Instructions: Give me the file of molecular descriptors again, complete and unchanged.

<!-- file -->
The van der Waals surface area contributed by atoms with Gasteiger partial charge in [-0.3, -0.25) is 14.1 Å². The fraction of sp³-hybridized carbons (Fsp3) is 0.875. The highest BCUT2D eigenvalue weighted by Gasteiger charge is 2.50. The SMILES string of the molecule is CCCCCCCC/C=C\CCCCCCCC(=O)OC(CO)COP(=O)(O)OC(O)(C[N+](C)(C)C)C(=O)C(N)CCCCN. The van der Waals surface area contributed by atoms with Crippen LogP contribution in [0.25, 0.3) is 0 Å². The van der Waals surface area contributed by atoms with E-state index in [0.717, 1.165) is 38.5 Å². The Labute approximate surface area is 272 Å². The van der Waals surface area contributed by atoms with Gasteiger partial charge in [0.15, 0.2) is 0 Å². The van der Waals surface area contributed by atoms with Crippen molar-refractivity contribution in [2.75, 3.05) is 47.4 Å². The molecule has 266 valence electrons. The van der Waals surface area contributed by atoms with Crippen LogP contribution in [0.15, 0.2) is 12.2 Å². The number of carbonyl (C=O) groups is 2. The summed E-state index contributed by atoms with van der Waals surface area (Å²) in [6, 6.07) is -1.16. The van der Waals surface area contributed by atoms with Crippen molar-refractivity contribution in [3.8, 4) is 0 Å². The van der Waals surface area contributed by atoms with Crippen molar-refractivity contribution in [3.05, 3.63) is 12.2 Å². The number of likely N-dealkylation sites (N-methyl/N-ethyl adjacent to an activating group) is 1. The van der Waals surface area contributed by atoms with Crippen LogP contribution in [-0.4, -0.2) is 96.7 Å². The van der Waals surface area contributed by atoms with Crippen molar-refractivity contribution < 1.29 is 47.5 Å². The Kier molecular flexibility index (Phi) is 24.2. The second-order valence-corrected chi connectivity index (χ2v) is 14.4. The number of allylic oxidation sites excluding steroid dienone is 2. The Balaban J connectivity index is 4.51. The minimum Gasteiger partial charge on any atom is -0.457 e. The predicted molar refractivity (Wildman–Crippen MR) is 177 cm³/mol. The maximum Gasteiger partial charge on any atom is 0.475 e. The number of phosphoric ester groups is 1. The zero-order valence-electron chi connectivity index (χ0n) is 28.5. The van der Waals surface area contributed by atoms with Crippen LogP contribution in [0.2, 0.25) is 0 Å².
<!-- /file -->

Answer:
The van der Waals surface area contributed by atoms with Gasteiger partial charge in [-0.3, -0.25) is 14.1 Å². The fraction of sp³-hybridized carbons (Fsp3) is 0.875. The highest BCUT2D eigenvalue weighted by Gasteiger charge is 2.50. The SMILES string of the molecule is CCCCCCCC/C=C\CCCCCCCC(=O)OC(CO)COP(=O)(O)OC(O)(C[N+](C)(C)C)C(=O)C(N)CCCCN. The van der Waals surface area contributed by atoms with Crippen LogP contribution in [0.25, 0.3) is 0 Å². The van der Waals surface area contributed by atoms with E-state index in [0.717, 1.165) is 38.5 Å². The Labute approximate surface area is 272 Å². The van der Waals surface area contributed by atoms with Gasteiger partial charge in [0.15, 0.2) is 0 Å². The van der Waals surface area contributed by atoms with Crippen molar-refractivity contribution in [2.75, 3.05) is 47.4 Å². The molecule has 266 valence electrons. The van der Waals surface area contributed by atoms with Crippen LogP contribution in [0.15, 0.2) is 12.2 Å². The number of carbonyl (C=O) groups is 2. The summed E-state index contributed by atoms with van der Waals surface area (Å²) in [6, 6.07) is -1.16. The van der Waals surface area contributed by atoms with Crippen molar-refractivity contribution in [3.8, 4) is 0 Å². The van der Waals surface area contributed by atoms with Crippen molar-refractivity contribution in [3.05, 3.63) is 12.2 Å². The number of likely N-dealkylation sites (N-methyl/N-ethyl adjacent to an activating group) is 1. The van der Waals surface area contributed by atoms with Crippen LogP contribution in [-0.4, -0.2) is 96.7 Å². The van der Waals surface area contributed by atoms with Crippen molar-refractivity contribution < 1.29 is 47.5 Å². The Kier molecular flexibility index (Phi) is 24.2. The second-order valence-corrected chi connectivity index (χ2v) is 14.4. The number of allylic oxidation sites excluding steroid dienone is 2. The Balaban J connectivity index is 4.51. The minimum Gasteiger partial charge on any atom is -0.457 e. The predicted molar refractivity (Wildman–Crippen MR) is 177 cm³/mol. The maximum Gasteiger partial charge on any atom is 0.475 e. The number of phosphoric ester groups is 1. The zero-order valence-electron chi connectivity index (χ0n) is 28.5. The van der Waals surface area contributed by atoms with Crippen LogP contribution in [0.2, 0.25) is 0 Å².